Open Source (various contributors), low-latency querying possible, supporting CRUD (mostly!) and statements like CREATE, INSERT INTO, SELECT * FROM (limit..), UPDATE Table SET A1=2 WHERE, DELETE, and DROP TABLE.

Apache Hive (SQL-like, with interactive SQL (Stinger)
Apache Drill (ANSI SQL support)
Apache Spark (Spark SQL, queries only, add data via Hive, RDD or Parquet)
Apache Phoenix (built atop Apache HBase, lacks full transaction support, relational operators and some built-in functions)
Presto from Facebook (can query Hive, Cassandra, relational DBs & etc. Doesn't seem to be designed for low-latency responses across small clusters, or support UPDATE operations. It is optimized for data warehousing or analytics¹)
VoltDB (ACID compatible, ANSI SQL near 92, low-latency multi query engine)
SQL-Hadoop via MapR community edition (seems to be a packaging of Hive, HP Vertica, SparkSQL, Drill and a native ODBC wrapper)
Apache Kylin from Ebay (provides an SQL interface and multi-dimensional analysis [OLAP], "… offers ANSI SQL on Hadoop and supports most ANSI SQL query functions". It depends on HDFS, MapReduce, Hive and HBase; and seems targeted at very large data-sets though maintains low query latency)
Apache Tajo (ANSI/ISO SQL standard compliance with JDBC driver support [benchmarks against Hive and Impala])
Cascading's Lingual² ("Lingual provides JDBC Drivers, a SQL command shell, and a catalog manager for publishing files [or any resource] as schemas and tables.")

Non Open Source, but also interesting
Splice Machine (Standard ANSI SQL, Transactional Integrity)
Pivotal Hawq (via Pivotal HD, ANSI SQL 92, 99 and OLAP)
Cloudera Impala (SQL-like, ANSI 92 compliant, MPP and low-latency)
Impala does not incorporate usage of Hadoop, but leverages the cached data of HDFS on each node to quickly return data (w/o performing Map/Reduce jobs). Thus, overhead related to performing a Map/Reduce job is short-cut and one can gain improvements runtime.
Conclusion: Impala does not replace Hive. However, it is good for different kind of jobs, such as small ad-hoc queries well-suited for analyzing data as business analysts. Robust jobs such as typical ETL taks, on the other hand, require Hive due to the fact that a failure of one job can be very costly.

Thanks to Samuel Marks, who posted originally on the hive user mailing list

Freitag, 9. Januar 2015

Major compact an row key in HBase

Getting an row key via hbase-shell per scan:
hbase (main):0001:0 > scan ‘your_table',{LIMIT => 5}
 ROW
 ....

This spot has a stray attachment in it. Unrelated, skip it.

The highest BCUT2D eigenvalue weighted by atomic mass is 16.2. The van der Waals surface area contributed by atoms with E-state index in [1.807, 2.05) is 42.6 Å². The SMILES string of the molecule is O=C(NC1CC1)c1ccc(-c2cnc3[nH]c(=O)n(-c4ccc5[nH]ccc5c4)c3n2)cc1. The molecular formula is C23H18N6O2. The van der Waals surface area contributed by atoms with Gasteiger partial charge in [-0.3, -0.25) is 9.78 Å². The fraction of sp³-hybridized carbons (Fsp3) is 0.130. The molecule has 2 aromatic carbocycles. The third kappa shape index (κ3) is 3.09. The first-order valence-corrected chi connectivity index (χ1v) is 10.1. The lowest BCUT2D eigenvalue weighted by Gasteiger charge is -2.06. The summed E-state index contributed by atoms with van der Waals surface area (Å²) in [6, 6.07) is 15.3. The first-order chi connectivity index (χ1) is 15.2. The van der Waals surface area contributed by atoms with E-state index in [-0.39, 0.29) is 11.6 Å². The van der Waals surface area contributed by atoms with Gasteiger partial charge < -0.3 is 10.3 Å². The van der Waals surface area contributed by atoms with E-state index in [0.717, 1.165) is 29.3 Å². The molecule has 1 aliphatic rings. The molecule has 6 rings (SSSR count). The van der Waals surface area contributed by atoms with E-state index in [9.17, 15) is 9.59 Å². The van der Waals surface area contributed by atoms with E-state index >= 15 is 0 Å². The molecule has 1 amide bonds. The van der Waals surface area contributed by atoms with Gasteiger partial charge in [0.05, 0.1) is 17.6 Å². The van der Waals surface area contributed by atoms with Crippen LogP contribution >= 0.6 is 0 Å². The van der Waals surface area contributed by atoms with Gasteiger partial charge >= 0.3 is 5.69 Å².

see what the row contains:
hbase (main):0002:0 > get ‘your_table’,"\x00\x01"
 COLUMN
 ....

To start the compaction based on the row key use this few lines and replace <row_key> and <your_table> with the findings above:
hbase (main):0003:0 > configuration = org.apache.hadoop.hbase.HBaseConfiguration.create table = org.apache.hadoop.hbase.client.HTable.new(configuration, '<your_table>') regionLocation = table.getRegionLocation("<row key>”) regionLocation.getRegionInfo().getRegionName() admin = org.apache.hadoop.hbase.client.HBaseAdmin.new(configuration) admin.majorCompact(regionLocation.getRegionInfo().getRegionName())


Mittwoch, 3. Dezember 2014

The Machine und BigData

HP's Projekt "The Machine" verfolge ich nun schon seit der ersten Veröffentlichung. Bis 2020 soll das Projekt industriereif, ab 2018 sollen erste Edge Devices verfügbar sein. Ob es die Welt der Informatik revolutioniert, bleibt abzuwarten. Extrem interessant ist der Ansatz von HP auf jeden Fall, vor allem im Hinblick auf BigData und die weitere Industrialisierung analytischer Ansätze.

Genutzt wird die Memristor-Technologie (http://en.wikipedia.org/wiki/Memristor). Ein Memristor ist nicht flüchtig, bisher langsamer als DRAM, aber bis zu 100 mal schneller als Flash. Und es kann in relativ kleinen Rackfarmen extrem viel Speicherplatz bereitgestellt werden (4TB haben derzeit den 3.5 Zoll Formfaktor, es könnten aber auch bis zu 100TB per 3.5 Zoll machbar sein).
Das grundlegend neue dabei ist – ein Memristor kann bis zu 10 Zustände speichern (Trinity Memristor). Hierbei wird der Integer auf Basis von 10 berechnet, was im Gegensatz zur herkömmlichen Basis von 8 (64Bit) ein Speicherung auf 20 Bit ermöglicht (bisher 64bit). Folglich hätten die Speicher mit dieser Technologie und bei derzeitiger Fertigungstechnologie die dreifache Kapazität. Ein weiterer interessanter Ansatz ist auch flüchtige Caches in Prozessoren durch nicht flüchtige Speicher zu ersetzen – was wiederum das Computing revolutionieren könnte, etwa durch das Nutzen bereits berechneter Teilmengen in weiteren Verarbeitungsschritten, beispielsweise Mustererkennung in vorhandenen Daten und Übergabe der Muster an einem weiteren Thread zur MCMC Analyse. 

Denkt man an Spark, macht es The Machine durchaus reizvoll – zumal mit Spark vorwiegend nur flüchtige Teilmengen berechnet werden (und bei Bedarf auf ein Speichermedium geschrieben werden, um die berechneten Spills zu persistieren). Und ein solches System wie The Machine würde auch verteilte Dateisysteme wie HDFS oder Ceph größtenteils überflüssig machen, da das Gesamtsystem (also Speicher, RAM, Persistenzlayer, Fast Caching) als ein homogener, nicht flüchtiger Speicherblock funktioniert und jeden bereits berechneten Zustand per se vorrätig halten kann. Diese Teilblöcke könnten dann beliebig wiederverwendet, integriert oder extrapoliert werden, ohne dabei Teile durch volatile caches zu verlieren.

Quellen: